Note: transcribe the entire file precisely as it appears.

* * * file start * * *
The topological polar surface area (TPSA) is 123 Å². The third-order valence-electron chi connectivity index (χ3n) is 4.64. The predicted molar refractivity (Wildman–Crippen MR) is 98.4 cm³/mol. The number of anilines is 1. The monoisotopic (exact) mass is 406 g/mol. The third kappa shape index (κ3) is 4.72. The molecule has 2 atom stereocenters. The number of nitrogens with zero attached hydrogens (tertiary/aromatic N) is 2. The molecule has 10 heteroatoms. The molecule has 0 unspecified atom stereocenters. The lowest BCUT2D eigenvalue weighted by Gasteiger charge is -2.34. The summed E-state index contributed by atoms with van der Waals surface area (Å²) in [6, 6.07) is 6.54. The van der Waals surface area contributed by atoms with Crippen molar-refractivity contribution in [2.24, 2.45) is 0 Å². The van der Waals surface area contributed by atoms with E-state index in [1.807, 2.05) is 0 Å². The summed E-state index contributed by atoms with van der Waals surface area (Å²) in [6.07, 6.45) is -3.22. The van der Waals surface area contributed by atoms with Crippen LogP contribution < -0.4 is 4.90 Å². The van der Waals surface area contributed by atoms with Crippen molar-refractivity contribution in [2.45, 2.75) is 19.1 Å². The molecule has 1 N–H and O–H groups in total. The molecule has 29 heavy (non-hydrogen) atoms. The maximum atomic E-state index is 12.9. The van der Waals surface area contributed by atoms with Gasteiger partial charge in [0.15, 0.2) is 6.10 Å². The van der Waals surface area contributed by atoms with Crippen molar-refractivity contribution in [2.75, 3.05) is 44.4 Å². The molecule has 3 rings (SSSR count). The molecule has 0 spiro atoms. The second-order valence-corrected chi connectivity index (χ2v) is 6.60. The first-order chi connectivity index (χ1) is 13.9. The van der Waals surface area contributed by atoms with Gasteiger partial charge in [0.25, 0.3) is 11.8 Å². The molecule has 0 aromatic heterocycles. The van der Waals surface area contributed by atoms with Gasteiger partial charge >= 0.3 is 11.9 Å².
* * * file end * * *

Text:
The topological polar surface area (TPSA) is 123 Å². The third-order valence-electron chi connectivity index (χ3n) is 4.64. The predicted molar refractivity (Wildman–Crippen MR) is 98.4 cm³/mol. The number of anilines is 1. The monoisotopic (exact) mass is 406 g/mol. The third kappa shape index (κ3) is 4.72. The molecule has 2 atom stereocenters. The number of nitrogens with zero attached hydrogens (tertiary/aromatic N) is 2. The molecule has 10 heteroatoms. The molecule has 0 unspecified atom stereocenters. The lowest BCUT2D eigenvalue weighted by Gasteiger charge is -2.34. The summed E-state index contributed by atoms with van der Waals surface area (Å²) in [6, 6.07) is 6.54. The van der Waals surface area contributed by atoms with Crippen molar-refractivity contribution in [2.24, 2.45) is 0 Å². The van der Waals surface area contributed by atoms with E-state index in [1.807, 2.05) is 0 Å². The summed E-state index contributed by atoms with van der Waals surface area (Å²) in [6.07, 6.45) is -3.22. The van der Waals surface area contributed by atoms with Crippen LogP contribution < -0.4 is 4.90 Å². The van der Waals surface area contributed by atoms with Crippen molar-refractivity contribution in [2.45, 2.75) is 19.1 Å². The molecule has 1 N–H and O–H groups in total. The molecule has 29 heavy (non-hydrogen) atoms. The maximum atomic E-state index is 12.9. The van der Waals surface area contributed by atoms with Gasteiger partial charge in [0.15, 0.2) is 6.10 Å². The van der Waals surface area contributed by atoms with Crippen molar-refractivity contribution in [2.75, 3.05) is 44.4 Å². The molecule has 3 rings (SSSR count). The molecule has 0 spiro atoms. The second-order valence-corrected chi connectivity index (χ2v) is 6.60. The first-order chi connectivity index (χ1) is 13.9. The van der Waals surface area contributed by atoms with Gasteiger partial charge in [0.25, 0.3) is 11.8 Å². The molecule has 0 aromatic heterocycles. The van der Waals surface area contributed by atoms with Gasteiger partial charge >= 0.3 is 11.9 Å².